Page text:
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No breakthrough in North Korea nuclear talks

The talks came to a close with politicians and diplomats trading accusations over who was to blame for the failure.

india Updated: Dec 22, 2006 16:15 IST

Six-nation talks aimed at ending North Korea's nuclear program closed on Friday in deadlock, with politicians and diplomats trading accusations over who was to blame for the failure.

Host China announced the latest round of the talks had wrapped up on Friday afternoon after nearly five days of meetings with no progress made and no date set for another round.

In his chairman's statement, Chinese envoy Wu Dawei said only that the six nations -- the two Koreas, the United States, Japan, China and Russia -- had recommitted to previous broadbrush goals of a denuclearized Korean peninsula.

"The parties... reaffirmed their common goal and will to achieve the peaceful goal of denuclearisation of the Korean peninsula through dialogue," he said.

But the publicly stated goals of the United States before the talks -- of securing concrete commitments from North Korea into giving up its nuclear arms -- did not even come close to happening.

Officials and delegates involved in the talks said the forum had broken down over North Korea's insistence that US financial sanctions against it be lifted before substantive discussions began on Pyongyang giving up its nuclear arms.

Following its first-ever atomic test on October 9, an emboldened North Korea unveiled a long list of other demands on Monday at the opening of the talks, after boycotting the negotiations for the previous 13 months.

But the United States refused to buckle, maintaining the sanctions, which were imposed for alleged money laundering and counterfeiting, were a law enforcement issue and not related to North Korea's nuclear weapons program.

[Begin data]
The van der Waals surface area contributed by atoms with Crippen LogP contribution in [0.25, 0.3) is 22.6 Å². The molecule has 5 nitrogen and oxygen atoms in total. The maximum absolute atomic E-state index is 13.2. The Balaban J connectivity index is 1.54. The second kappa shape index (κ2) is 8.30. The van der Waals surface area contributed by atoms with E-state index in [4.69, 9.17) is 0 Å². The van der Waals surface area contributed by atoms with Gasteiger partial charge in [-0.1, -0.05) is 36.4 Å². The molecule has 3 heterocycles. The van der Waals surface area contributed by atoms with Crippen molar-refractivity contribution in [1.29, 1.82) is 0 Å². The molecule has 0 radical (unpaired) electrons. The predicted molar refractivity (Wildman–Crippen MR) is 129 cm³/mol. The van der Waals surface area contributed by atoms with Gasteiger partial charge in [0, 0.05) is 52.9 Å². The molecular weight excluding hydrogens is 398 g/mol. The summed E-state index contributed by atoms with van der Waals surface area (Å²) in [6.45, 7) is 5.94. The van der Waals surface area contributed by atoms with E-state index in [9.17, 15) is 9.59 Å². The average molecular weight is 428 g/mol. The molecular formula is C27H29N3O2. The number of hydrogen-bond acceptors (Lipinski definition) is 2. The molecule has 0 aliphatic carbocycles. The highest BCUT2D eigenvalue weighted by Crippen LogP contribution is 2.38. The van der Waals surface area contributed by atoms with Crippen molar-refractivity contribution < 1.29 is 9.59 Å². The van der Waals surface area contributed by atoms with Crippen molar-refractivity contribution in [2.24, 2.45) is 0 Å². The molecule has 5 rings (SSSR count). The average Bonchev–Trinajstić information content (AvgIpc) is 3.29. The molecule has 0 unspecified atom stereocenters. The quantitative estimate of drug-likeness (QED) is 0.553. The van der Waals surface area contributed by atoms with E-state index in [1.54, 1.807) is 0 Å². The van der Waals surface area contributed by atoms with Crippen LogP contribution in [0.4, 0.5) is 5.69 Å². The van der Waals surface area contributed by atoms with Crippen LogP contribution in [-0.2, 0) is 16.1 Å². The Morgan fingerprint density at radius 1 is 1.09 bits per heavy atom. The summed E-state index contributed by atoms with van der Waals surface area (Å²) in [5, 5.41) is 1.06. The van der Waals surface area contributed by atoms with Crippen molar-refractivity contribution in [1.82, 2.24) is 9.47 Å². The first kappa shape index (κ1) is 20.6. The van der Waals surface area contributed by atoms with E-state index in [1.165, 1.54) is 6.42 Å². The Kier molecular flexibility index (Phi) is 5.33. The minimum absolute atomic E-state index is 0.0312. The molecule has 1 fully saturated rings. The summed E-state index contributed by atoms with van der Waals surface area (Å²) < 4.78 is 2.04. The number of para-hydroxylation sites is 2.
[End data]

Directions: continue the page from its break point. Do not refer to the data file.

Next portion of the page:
The chief US envoy to the talks, Christopher Hill, blamed North Korea for the imbroglio after the United States put forward its undisclosed proposals to end the crisis earlier in the week.

"I think what they need to do is get serious about the issues that have made them such problems," Hill told reporters on Friday morning.

When asked about the difficulty of dealing with the North Korean delegation this week, the normally ultra-polished diplomat expressed frustration.

"When the DPRK (North Korea) raises problems, one day it's financial issue, another day it's something they want that they know they cannot have, and another day it's something that is said about them that hurts their feelings," he said.

"It's one thing after the other."

Japan also said bluntly that North Korea was to blame for this week's diplomatic collapse.

"It is regrettable that we have not seen any obvious progress, even though all the parties but North Korea are seeking a concrete step forward," Chief Japanese Cabinet Secretary Yasuhisa Shiozaki told reporters in Tokyo.

In Beijing, chief Japanese envoy Kenichiro Sasae warned North Korea of serious consequences.

"If North Korea maintains its stance, the situation will become only more serious. I want North Korea to recognise that this is an important opportunity," Sasae said.

"If they miss out on this opportunity, they will face very severe situations."

However in remarks released on Friday, South Korean President Roh Moo-Hyun accused the United States of being partly to blame for the standoff.

Roh said the United States wrecked a six-party deal struck in September last year in which the North agreed to give up its nuclear program in return for security guarantees and aid.

Roh said the United States condemned the deal to failure by imposing just a few days earlier the financial sanctions that so angered the North, and he suggested the timing may not have been a coincidence.

"With a conspiracy view, you may say (the two US departments) were playing games," he said, in reference to the State Department that was involved in the six-party deal and Treasury which imposed the sanctions.

Aside from the US financial sanctions issue, North Korea this week demanded the lifting of separate United Nations sanctions imposed on it after its atomic test.

North Korea also insisted on aid to build a nuclear reactor for power and that the United States drop its "hostile" policy against it.